Policy & Enforcement Briefing: Shipping Emissions Standstill, City’s Feed-In Tariff, China Misses 2011 Target

by | Mar 7, 2012

The International Maritime Organization (IMO) has yet to come up with a plan to cut carbon dioxide emissions from international shipping, after concluding a week of committee-level talks. Discussions on market-based measures will resume in October when the Marine Environment Protection Committee meets again. The EU has threatened to enforce its own shipping regulations if the IMO fails to act, as it has with aviation, Reuters said.

In a move usually taken by national or provincial governments, the city of Palo Alto, Calif., has announced a solar feed-in tariff program within its boundaries, called CLEAN (Clean Local Energy Accessible Now). The program will unfold over multiple years, but this year it will involve the purchase of up to 4 MW from Palo Alto solar resources. Minimum project size is 100 kW, and the purchase prices the city will pay range from about 12 to 14 cents/kWh per the length of the contract, the city said.

Coffeyville Resources Refining & Marketing (CRRM) has reached an agreement with the EPA and the Department of Justice for allegedly making modifications to its refinery that increased emissions without first obtaining pre-construction permits and installing required pollution control equipment. CRRM will pay a civil penalty of more than $970,000, and invest an additional $10.75 million on new pollution controls and operating costs to resolve alleged violations of air, superfund and community right-to-know laws, the EPA said.

China cut energy intensity for each unit of gross domestic product by 2.01 percent in 2011, but missed its target of 3.5 percent for the year. The country’s head of the National Development and Reform Commission said this was due to a drought that affected hydropower resources, but said China will meet its five-year projection for saving energy and curbing greenhouse gases through 2015, Bloomberg reports.

The United Nations Framework Convention on Climate Change (UNFCCC) announced a new Clean Development Mechanism (CDM) arrangement for clean rural electrification that will allow rural households to swap kerosene lamps and diesel generators for certified emission reduction (CER) credits. Registered projects that install renewable generation technologies in communities with no access to electricity may earn credits if 75 percent of the consumers are households.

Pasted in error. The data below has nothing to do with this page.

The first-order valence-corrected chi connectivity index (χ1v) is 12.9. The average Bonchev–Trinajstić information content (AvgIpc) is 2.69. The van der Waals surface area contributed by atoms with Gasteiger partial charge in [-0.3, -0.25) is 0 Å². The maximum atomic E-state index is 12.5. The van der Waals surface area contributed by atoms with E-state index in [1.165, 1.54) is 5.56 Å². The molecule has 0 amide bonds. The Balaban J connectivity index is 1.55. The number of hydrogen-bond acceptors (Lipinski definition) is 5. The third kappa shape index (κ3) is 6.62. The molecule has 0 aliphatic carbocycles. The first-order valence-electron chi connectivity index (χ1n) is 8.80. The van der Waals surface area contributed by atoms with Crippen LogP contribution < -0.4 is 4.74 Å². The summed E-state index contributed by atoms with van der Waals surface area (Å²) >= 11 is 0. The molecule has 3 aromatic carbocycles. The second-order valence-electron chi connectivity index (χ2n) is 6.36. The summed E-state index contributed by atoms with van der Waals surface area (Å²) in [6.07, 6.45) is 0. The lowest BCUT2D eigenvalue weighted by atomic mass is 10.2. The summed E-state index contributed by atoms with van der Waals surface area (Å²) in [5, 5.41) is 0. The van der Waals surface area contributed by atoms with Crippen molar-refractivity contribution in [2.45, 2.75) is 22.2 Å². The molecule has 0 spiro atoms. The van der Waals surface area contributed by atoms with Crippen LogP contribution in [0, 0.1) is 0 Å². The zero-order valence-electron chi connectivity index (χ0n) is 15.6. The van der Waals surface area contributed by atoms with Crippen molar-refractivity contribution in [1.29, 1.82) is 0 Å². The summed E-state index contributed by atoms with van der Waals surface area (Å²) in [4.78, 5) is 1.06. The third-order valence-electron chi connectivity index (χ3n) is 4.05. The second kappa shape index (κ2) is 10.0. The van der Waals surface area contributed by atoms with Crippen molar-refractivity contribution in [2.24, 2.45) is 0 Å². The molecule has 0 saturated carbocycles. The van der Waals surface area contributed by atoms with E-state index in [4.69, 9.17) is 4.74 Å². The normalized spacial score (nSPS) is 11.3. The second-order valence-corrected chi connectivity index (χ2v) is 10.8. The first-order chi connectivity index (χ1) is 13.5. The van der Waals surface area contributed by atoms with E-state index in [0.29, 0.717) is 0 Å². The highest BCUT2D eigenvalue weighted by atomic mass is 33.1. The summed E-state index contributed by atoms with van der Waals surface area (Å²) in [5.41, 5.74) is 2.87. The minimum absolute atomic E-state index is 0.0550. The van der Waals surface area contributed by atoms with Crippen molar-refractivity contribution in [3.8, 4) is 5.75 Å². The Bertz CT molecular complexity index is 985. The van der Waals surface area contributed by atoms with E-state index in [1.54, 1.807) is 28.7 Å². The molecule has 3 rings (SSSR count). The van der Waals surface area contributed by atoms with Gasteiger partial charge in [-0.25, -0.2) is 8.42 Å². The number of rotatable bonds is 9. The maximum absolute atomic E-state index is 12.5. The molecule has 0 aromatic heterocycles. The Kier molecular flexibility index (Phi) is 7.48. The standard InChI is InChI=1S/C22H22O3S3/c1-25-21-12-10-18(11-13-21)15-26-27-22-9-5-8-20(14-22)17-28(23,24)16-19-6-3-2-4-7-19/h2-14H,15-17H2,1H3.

Fifty-two senators, most of them Democrats, missed the required mandate of 60 votes to move on with the $160 billion highway bill without a proposed amendment to authorize Keystone XL construction. A deal on the highway bill will depend on stand-alone votes in the Senate on additional amendments including offshore oil drilling and EPA clean air rules, Reuters said.

In a roundup of congressional hearings, The Hill reports that today, the House Energy and Commerce Committee panel will examine rising gas prices at a hearing, and the Senate Energy and Natural Resources Committee will hold a hearing on the U.S. Forest Service budget.

Energy Secretary Steven Chu will speak Thursday during a hearing of a House Energy and Commerce Committee panel to review his department’s fiscal 2013 budget request, but gas prices are also expected to be a topic. Also Thursday, a Commerce Committee panel will review NOAA’s budget.

On Thursday, a subcommittee of the House Appropriations Committee will look at the Nuclear Regulatory Commission budget. Also Thursday, the panel will look at the budgets of Interior’s Bureau of Ocean Energy Management and the Bureau of Safety and Environmental Enforcement, The Hill said.

The Department of the Interior hosted policymakers and members of the government science community to discuss an ecosystem-based framework for the Alaska Arctic that would focus on ecological areas that support special wildlife, land or water resources, as well as areas important for local communities, the DOI said.

The Advanced Research Projects Agency – Energy (ARPA-E) has announced a $150 million fund open to all energy technologies in early-stage research projects that may not otherwise to attract private investment, but could lead to breakthrough energy technologies. Individual awards under the Open FOA will range between $250,000 and $10 million, the agency said.

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